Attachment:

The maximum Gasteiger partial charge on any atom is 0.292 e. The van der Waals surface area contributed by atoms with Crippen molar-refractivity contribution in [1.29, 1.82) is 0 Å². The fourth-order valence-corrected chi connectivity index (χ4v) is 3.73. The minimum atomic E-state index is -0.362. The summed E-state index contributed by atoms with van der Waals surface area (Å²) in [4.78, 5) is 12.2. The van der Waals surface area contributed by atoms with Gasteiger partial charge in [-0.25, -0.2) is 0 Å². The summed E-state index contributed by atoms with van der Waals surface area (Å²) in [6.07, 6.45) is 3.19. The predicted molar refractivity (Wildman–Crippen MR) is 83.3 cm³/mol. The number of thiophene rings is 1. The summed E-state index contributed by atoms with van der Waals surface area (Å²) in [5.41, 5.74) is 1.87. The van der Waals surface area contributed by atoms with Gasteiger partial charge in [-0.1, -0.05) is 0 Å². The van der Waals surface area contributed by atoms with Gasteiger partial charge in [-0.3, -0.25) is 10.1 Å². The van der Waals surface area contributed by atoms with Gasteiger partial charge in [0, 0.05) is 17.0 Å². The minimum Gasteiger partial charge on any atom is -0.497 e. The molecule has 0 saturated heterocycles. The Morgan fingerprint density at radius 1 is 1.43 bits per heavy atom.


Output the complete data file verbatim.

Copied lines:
The maximum Gasteiger partial charge on any atom is 0.292 e. The van der Waals surface area contributed by atoms with Crippen molar-refractivity contribution in [1.29, 1.82) is 0 Å². The fourth-order valence-corrected chi connectivity index (χ4v) is 3.73. The minimum atomic E-state index is -0.362. The summed E-state index contributed by atoms with van der Waals surface area (Å²) in [4.78, 5) is 12.2. The van der Waals surface area contributed by atoms with Gasteiger partial charge in [-0.25, -0.2) is 0 Å². The summed E-state index contributed by atoms with van der Waals surface area (Å²) in [6.07, 6.45) is 3.19. The predicted molar refractivity (Wildman–Crippen MR) is 83.3 cm³/mol. The number of thiophene rings is 1. The summed E-state index contributed by atoms with van der Waals surface area (Å²) in [5.41, 5.74) is 1.87. The van der Waals surface area contributed by atoms with Gasteiger partial charge in [-0.1, -0.05) is 0 Å². The van der Waals surface area contributed by atoms with Gasteiger partial charge in [-0.3, -0.25) is 10.1 Å². The van der Waals surface area contributed by atoms with Gasteiger partial charge in [0, 0.05) is 17.0 Å². The minimum Gasteiger partial charge on any atom is -0.497 e. The molecule has 0 saturated heterocycles. The Morgan fingerprint density at radius 1 is 1.43 bits per heavy atom.